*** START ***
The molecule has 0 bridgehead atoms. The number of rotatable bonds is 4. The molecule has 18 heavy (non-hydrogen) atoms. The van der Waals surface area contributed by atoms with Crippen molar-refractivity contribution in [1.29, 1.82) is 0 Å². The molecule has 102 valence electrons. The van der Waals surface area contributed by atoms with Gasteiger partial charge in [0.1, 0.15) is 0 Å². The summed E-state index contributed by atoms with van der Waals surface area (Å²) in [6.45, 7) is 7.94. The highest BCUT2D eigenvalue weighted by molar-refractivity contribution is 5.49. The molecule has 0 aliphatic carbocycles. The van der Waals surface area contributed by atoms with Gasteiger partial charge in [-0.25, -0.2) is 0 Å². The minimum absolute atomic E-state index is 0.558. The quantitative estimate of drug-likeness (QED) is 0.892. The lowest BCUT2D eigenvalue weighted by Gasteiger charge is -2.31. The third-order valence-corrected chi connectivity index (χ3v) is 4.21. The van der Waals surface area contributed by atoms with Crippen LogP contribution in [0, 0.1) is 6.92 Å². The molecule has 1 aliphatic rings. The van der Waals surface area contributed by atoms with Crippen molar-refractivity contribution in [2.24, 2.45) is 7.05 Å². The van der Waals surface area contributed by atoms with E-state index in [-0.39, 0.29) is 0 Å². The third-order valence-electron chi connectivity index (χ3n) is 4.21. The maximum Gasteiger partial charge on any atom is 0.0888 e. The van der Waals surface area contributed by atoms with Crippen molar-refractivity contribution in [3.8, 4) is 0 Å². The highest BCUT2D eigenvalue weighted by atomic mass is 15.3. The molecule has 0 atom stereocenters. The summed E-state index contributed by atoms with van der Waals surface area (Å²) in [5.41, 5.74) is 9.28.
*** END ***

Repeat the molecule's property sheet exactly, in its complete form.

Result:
The molecule has 0 bridgehead atoms. The number of rotatable bonds is 4. The molecule has 18 heavy (non-hydrogen) atoms. The van der Waals surface area contributed by atoms with Crippen molar-refractivity contribution in [1.29, 1.82) is 0 Å². The molecule has 102 valence electrons. The van der Waals surface area contributed by atoms with Gasteiger partial charge in [0.1, 0.15) is 0 Å². The summed E-state index contributed by atoms with van der Waals surface area (Å²) in [6.45, 7) is 7.94. The highest BCUT2D eigenvalue weighted by molar-refractivity contribution is 5.49. The molecule has 0 aliphatic carbocycles. The van der Waals surface area contributed by atoms with Gasteiger partial charge in [-0.25, -0.2) is 0 Å². The minimum absolute atomic E-state index is 0.558. The quantitative estimate of drug-likeness (QED) is 0.892. The lowest BCUT2D eigenvalue weighted by Gasteiger charge is -2.31. The third-order valence-corrected chi connectivity index (χ3v) is 4.21. The van der Waals surface area contributed by atoms with Crippen LogP contribution in [0, 0.1) is 6.92 Å². The molecule has 1 aliphatic rings. The van der Waals surface area contributed by atoms with Crippen molar-refractivity contribution in [2.24, 2.45) is 7.05 Å². The van der Waals surface area contributed by atoms with E-state index in [-0.39, 0.29) is 0 Å². The third-order valence-electron chi connectivity index (χ3n) is 4.21. The maximum Gasteiger partial charge on any atom is 0.0888 e. The van der Waals surface area contributed by atoms with Crippen molar-refractivity contribution in [3.8, 4) is 0 Å². The highest BCUT2D eigenvalue weighted by atomic mass is 15.3. The molecule has 0 atom stereocenters. The summed E-state index contributed by atoms with van der Waals surface area (Å²) in [5.41, 5.74) is 9.28.